The controversy dealt with distributions made to noteholders after the termination of the swap agreements. The swap agreements included the bankruptcy of Lehman Brothers Special Financing Inc. (“LBSF”) or LBHI (as a guarantor of LBSF’s obligations under the swaps) as an event of default under which special purpose vehicles, as the issuers, could unwind the swap agreements and repay the noteholders from the collateral. Upon the bankruptcy filing of LBHI1, the collateral was liquidated and distributions were made to the noteholders, who received payment priority over LBSF since LBSF was the defaulting party under the swap agreements. The proceeds from the collateral were insufficient to make any payments to LSBSF.
LBSF sued the noteholders to recover the payments in 2010, claiming that the event of default in the swap agreements, which subordinated LBSF’s payment upon its default, was an improper “ipso facto” clause. An ipso facto clause is generally unenforceable in bankruptcy due to the automatic stay, which halts actions against a debtor or property of the debtor’s estate once a bankruptcy case begins, and because of section 365(e) of the Bankruptcy Code, which among other things, prevents the termination of executory contracts and unexpired leases due to the commencement of a bankruptcy case.
On appeal, the Second Circuit stated that in order for the safe harbor provision to apply, (i) the priority provisions would have to be part of the swap agreement at issue, (ii) the distribution of collateral would have to constitute a “liquidation,” and (iii) the trustees holding the collateral would have to have exercised a “contractual right of a swap participant.” The panel found that each of the requirements was met in this case.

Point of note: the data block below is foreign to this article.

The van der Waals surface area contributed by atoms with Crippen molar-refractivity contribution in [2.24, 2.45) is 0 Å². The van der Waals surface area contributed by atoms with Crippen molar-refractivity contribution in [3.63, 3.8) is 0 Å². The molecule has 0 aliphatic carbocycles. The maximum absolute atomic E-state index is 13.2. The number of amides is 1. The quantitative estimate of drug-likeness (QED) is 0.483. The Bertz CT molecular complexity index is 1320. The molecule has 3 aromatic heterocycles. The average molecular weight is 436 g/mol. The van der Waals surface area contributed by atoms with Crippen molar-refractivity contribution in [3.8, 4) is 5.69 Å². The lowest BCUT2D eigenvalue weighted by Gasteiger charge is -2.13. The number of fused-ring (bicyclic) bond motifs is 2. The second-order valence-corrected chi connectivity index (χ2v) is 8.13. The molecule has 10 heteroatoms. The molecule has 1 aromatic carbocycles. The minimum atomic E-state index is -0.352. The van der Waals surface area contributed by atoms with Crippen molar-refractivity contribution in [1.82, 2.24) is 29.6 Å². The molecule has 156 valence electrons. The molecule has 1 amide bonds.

This ruling could potentially expand the scope of the safe harbor provision. The Second Circuit opted to define “liquidation” as including the settlement of obligations through distribution of the proceeds, arguing that the right to liquidate would not be able to serve its purpose if it “merely sheltered [a swap counterparties’] ability to determine amounts owed, but not to distribute the proceeds from the sold collateral.” The panel also upheld the lower court’s ruling that the swap party itself does not have to be the party to exercise the contractual right in order for the transaction to be protected, and an appropriate other party, such as a trustee, can exercise those rights.
Hogan Lovells represented one of the noteholder respondents in this case.
1Notably, the Second Circuit did not reach the issue of whether the bankruptcy filings of LBHI and LBSF should be considered a “singular event” for purposes of default under the swap agreements. Judge James Peck had treated the separate bankruptcy filings as a singular event when interpreting the event of default language in his 2010 decision. Lehman Bros. Holdings Inc. v. BNY Corp. Tr. Servs. Ltd., 422 B.R. 407, 420 (Bankr. S.D.N.Y. 2010). Judge Shelley Chapman subsequently rejected the “singular event theory” in granting the defendants’ motion to dismiss in 2016. Lehman Bros. Special Fin. Inc. v. Bank of Am. Nat’l Ass’n, 553 B.R. 476, 497 (Bankr. S.D.N.Y. 2016).